9 January Jihadi armed gunman, Amedy Coulibaly, burst into a Jewish food shop in Paris around lunchtime and took 17 people hostage. He killed four of the hostages before being killed in a hail of bullets by French security forces. Coulibaly was a close associate of brothers Cherif and Said Kouchai who were responsible for the Charlie Hebdo massacre and had been killed by security forces shortly before Colibaly’s death when they stormed a building in a village outside Paris.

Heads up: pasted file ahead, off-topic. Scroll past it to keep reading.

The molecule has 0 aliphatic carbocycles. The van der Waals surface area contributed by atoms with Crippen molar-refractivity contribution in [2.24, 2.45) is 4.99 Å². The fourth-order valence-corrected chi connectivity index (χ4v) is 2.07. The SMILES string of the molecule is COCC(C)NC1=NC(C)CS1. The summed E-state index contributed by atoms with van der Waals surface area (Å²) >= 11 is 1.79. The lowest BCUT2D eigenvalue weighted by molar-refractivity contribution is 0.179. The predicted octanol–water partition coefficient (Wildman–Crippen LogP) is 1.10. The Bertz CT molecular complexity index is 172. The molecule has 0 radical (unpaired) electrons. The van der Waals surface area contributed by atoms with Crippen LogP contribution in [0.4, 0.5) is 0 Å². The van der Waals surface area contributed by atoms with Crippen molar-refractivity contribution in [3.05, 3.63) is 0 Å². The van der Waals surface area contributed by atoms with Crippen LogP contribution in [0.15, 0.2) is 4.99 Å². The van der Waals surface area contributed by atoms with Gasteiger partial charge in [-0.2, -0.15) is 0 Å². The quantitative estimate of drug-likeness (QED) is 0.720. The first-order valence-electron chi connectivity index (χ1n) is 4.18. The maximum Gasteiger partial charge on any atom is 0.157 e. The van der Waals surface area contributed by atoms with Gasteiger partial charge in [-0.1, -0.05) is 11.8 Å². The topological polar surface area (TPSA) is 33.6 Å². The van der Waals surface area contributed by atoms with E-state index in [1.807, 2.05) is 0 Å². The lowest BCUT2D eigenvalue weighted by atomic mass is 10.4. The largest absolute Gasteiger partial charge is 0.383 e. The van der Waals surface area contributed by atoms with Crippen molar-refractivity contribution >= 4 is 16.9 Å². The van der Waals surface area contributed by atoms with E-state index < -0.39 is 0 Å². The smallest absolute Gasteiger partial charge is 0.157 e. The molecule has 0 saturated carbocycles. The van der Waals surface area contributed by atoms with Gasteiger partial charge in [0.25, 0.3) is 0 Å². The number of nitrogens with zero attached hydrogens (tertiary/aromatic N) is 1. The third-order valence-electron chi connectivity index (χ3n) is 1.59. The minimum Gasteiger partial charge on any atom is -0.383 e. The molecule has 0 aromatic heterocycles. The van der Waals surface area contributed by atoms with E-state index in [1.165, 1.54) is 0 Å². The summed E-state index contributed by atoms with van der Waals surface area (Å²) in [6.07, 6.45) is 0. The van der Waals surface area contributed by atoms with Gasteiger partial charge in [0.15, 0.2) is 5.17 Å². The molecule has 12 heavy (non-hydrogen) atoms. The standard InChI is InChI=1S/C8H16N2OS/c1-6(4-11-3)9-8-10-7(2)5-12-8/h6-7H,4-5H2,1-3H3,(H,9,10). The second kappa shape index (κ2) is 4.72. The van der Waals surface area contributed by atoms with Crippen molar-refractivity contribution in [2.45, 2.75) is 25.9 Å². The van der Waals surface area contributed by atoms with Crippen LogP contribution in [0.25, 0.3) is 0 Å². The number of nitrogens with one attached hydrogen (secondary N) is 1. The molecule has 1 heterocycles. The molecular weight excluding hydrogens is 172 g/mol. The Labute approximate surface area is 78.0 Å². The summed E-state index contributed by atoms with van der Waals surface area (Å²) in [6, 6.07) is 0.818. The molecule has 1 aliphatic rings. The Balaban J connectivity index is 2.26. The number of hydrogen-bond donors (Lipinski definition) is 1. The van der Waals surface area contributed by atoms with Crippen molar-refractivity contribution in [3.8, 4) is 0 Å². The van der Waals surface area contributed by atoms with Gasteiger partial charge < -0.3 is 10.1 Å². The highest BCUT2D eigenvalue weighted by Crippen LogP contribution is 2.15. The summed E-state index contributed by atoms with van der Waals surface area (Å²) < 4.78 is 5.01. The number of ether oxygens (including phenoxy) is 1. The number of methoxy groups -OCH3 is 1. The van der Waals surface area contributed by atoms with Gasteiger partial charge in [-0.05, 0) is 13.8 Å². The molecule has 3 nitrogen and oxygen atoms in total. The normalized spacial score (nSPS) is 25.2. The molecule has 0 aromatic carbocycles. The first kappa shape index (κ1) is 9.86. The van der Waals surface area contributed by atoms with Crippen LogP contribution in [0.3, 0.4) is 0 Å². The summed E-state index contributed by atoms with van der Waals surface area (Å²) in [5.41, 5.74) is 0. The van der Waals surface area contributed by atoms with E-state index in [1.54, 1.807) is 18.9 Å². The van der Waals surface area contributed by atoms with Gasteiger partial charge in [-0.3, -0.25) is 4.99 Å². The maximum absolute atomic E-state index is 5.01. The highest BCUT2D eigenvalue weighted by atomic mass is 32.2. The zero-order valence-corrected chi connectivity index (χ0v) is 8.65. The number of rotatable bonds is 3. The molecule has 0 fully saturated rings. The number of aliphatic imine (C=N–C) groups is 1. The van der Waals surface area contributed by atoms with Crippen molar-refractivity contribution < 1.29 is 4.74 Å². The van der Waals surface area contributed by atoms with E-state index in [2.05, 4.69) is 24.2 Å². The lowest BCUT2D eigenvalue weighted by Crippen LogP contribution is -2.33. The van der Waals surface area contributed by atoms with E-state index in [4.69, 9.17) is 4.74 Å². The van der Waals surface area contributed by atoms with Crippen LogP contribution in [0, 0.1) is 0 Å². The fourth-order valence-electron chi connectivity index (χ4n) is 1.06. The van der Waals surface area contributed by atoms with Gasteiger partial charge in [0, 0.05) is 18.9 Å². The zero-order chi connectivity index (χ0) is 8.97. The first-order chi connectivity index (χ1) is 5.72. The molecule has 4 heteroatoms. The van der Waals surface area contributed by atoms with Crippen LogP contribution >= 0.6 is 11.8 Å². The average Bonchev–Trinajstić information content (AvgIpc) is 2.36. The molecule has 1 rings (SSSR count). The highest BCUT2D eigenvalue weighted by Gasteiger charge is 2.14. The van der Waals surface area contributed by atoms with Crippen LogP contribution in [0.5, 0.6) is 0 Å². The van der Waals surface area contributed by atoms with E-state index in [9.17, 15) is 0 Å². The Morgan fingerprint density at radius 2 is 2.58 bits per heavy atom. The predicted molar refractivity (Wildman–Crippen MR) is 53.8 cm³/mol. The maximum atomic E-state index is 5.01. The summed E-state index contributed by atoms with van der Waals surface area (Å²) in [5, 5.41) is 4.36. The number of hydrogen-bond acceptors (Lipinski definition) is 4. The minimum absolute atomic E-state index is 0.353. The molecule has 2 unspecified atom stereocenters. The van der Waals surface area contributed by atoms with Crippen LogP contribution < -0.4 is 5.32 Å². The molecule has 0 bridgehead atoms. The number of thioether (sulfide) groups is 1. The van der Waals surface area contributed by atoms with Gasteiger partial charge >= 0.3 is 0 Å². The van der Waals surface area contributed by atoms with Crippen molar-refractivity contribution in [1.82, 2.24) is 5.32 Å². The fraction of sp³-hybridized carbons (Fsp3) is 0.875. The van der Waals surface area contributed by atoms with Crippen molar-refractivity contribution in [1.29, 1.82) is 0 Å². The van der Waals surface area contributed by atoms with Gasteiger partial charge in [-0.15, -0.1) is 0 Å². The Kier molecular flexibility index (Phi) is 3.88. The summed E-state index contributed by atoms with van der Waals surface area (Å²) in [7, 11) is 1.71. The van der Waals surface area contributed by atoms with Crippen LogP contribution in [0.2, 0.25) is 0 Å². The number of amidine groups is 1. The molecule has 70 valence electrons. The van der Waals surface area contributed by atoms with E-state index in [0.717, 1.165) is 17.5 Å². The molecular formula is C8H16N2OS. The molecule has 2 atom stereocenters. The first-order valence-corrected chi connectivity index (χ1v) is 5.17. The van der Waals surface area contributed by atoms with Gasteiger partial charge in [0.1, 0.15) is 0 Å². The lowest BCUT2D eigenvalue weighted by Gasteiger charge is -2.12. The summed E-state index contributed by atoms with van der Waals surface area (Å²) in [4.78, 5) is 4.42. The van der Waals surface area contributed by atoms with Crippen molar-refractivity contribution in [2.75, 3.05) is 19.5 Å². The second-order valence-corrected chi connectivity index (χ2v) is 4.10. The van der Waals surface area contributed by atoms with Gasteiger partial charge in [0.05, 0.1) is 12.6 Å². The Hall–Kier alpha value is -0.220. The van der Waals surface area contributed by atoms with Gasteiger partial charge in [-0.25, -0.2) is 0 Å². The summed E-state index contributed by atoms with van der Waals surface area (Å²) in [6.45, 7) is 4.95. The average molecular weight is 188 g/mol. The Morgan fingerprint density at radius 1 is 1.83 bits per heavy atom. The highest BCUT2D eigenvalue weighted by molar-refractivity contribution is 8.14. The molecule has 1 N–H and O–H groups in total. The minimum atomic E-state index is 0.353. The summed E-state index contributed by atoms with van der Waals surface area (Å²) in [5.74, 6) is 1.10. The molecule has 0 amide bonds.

8 January Tom Keatinge, Director, Centre for Financial Crime and Security Studies, Royal United Services Institute, London, queried British Home Secretary, Teresa May’s, claim to be clarifying insurance and reinsurance payments for kidnap and ransom in the new Counter-Terrorism and Security Bill. She said the Bill will amend existing law to ensure UK-based insurance firms do not provide cover for the payment of terrorist ransoms. The Director said it is commonly estimated that there are 15,000-20,000 kidnap, extortion and illegal detention events reported by the media each year. He added that in reality there are far more as fear of publicity leads to as many as 70% of such events not being reported. Annual global ransom payments are roughly estimated at USD500 million with most demands in the thousands or tens of thousands of dollars. The vast majority of K&R cases occur in such countries as Mexico, unaffected by terrorism that concerns the Home Secretary. Only 2% of all kidnappings worldwide are committed by terrorist groups and few of these are covered by insurance. He concluded that the large payments apparently made to terrorist groups for the release of foreign workers and tourists are almost certainly not reimbursed by insurance.